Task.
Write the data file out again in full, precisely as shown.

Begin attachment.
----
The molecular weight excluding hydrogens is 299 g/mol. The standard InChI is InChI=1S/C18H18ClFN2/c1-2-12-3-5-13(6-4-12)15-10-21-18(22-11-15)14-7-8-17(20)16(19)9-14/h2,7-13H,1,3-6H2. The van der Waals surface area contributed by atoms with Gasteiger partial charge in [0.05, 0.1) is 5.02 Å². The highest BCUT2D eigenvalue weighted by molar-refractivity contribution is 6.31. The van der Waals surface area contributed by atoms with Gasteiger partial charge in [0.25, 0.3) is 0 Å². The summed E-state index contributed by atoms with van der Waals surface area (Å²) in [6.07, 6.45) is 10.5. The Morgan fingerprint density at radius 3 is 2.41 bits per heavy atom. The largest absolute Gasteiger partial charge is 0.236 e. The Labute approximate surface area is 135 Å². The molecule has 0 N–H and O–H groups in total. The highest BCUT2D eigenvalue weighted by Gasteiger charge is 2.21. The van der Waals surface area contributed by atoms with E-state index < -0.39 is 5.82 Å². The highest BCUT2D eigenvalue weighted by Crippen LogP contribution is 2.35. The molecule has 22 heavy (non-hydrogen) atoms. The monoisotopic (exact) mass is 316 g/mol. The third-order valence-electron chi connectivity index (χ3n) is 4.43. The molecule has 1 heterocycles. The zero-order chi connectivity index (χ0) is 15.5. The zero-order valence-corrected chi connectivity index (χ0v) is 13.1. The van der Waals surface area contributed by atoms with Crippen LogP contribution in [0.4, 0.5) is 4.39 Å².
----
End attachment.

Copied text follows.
The molecular weight excluding hydrogens is 299 g/mol. The standard InChI is InChI=1S/C18H18ClFN2/c1-2-12-3-5-13(6-4-12)15-10-21-18(22-11-15)14-7-8-17(20)16(19)9-14/h2,7-13H,1,3-6H2. The van der Waals surface area contributed by atoms with Gasteiger partial charge in [0.05, 0.1) is 5.02 Å². The highest BCUT2D eigenvalue weighted by molar-refractivity contribution is 6.31. The van der Waals surface area contributed by atoms with Gasteiger partial charge in [0.25, 0.3) is 0 Å². The summed E-state index contributed by atoms with van der Waals surface area (Å²) in [6.07, 6.45) is 10.5. The Morgan fingerprint density at radius 3 is 2.41 bits per heavy atom. The largest absolute Gasteiger partial charge is 0.236 e. The Labute approximate surface area is 135 Å². The molecule has 0 N–H and O–H groups in total. The highest BCUT2D eigenvalue weighted by Gasteiger charge is 2.21. The van der Waals surface area contributed by atoms with E-state index < -0.39 is 5.82 Å². The highest BCUT2D eigenvalue weighted by Crippen LogP contribution is 2.35. The molecule has 22 heavy (non-hydrogen) atoms. The monoisotopic (exact) mass is 316 g/mol. The third-order valence-electron chi connectivity index (χ3n) is 4.43. The molecule has 1 heterocycles. The zero-order chi connectivity index (χ0) is 15.5. The zero-order valence-corrected chi connectivity index (χ0v) is 13.1. The van der Waals surface area contributed by atoms with Crippen LogP contribution in [0.4, 0.5) is 4.39 Å².